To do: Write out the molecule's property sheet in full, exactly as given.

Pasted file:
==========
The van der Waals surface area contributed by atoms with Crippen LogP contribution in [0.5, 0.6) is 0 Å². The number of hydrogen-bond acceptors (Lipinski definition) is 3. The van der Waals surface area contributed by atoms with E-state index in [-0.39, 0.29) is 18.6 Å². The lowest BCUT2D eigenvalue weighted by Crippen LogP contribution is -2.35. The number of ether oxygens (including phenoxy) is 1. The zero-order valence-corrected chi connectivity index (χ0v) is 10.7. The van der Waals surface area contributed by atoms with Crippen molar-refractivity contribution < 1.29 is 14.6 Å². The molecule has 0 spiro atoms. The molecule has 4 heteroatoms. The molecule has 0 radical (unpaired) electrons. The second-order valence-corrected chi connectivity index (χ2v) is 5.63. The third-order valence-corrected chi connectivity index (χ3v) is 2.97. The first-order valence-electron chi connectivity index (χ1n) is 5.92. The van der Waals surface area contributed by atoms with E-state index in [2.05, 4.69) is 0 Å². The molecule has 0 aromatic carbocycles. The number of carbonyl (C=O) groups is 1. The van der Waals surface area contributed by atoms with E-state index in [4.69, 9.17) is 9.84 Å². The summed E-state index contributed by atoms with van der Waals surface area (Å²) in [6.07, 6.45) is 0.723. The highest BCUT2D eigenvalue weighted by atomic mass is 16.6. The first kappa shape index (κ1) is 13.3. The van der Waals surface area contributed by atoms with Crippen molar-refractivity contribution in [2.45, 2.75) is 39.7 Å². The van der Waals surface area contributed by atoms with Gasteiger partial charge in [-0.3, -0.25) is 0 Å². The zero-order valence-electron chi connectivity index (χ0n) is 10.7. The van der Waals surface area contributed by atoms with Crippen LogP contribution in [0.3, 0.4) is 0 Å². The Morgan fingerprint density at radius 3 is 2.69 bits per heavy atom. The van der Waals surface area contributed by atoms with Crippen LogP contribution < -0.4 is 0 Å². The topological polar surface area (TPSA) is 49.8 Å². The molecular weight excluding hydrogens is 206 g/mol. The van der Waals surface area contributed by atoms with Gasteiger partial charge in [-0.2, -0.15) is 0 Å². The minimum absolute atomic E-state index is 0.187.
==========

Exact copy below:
The van der Waals surface area contributed by atoms with Crippen LogP contribution in [0.5, 0.6) is 0 Å². The number of hydrogen-bond acceptors (Lipinski definition) is 3. The van der Waals surface area contributed by atoms with E-state index in [-0.39, 0.29) is 18.6 Å². The lowest BCUT2D eigenvalue weighted by Crippen LogP contribution is -2.35. The number of ether oxygens (including phenoxy) is 1. The zero-order valence-corrected chi connectivity index (χ0v) is 10.7. The van der Waals surface area contributed by atoms with Crippen molar-refractivity contribution < 1.29 is 14.6 Å². The molecule has 0 spiro atoms. The molecule has 4 heteroatoms. The molecule has 0 radical (unpaired) electrons. The second-order valence-corrected chi connectivity index (χ2v) is 5.63. The third-order valence-corrected chi connectivity index (χ3v) is 2.97. The first-order valence-electron chi connectivity index (χ1n) is 5.92. The van der Waals surface area contributed by atoms with E-state index in [2.05, 4.69) is 0 Å². The molecule has 0 aromatic carbocycles. The number of carbonyl (C=O) groups is 1. The van der Waals surface area contributed by atoms with E-state index in [4.69, 9.17) is 9.84 Å². The summed E-state index contributed by atoms with van der Waals surface area (Å²) in [6.07, 6.45) is 0.723. The highest BCUT2D eigenvalue weighted by atomic mass is 16.6. The first kappa shape index (κ1) is 13.3. The van der Waals surface area contributed by atoms with Crippen molar-refractivity contribution in [2.45, 2.75) is 39.7 Å². The van der Waals surface area contributed by atoms with Gasteiger partial charge in [-0.3, -0.25) is 0 Å². The zero-order valence-electron chi connectivity index (χ0n) is 10.7. The van der Waals surface area contributed by atoms with Crippen LogP contribution in [0.3, 0.4) is 0 Å². The Morgan fingerprint density at radius 3 is 2.69 bits per heavy atom. The van der Waals surface area contributed by atoms with Crippen LogP contribution < -0.4 is 0 Å². The topological polar surface area (TPSA) is 49.8 Å². The molecular weight excluding hydrogens is 206 g/mol. The van der Waals surface area contributed by atoms with Gasteiger partial charge in [-0.2, -0.15) is 0 Å². The minimum absolute atomic E-state index is 0.187.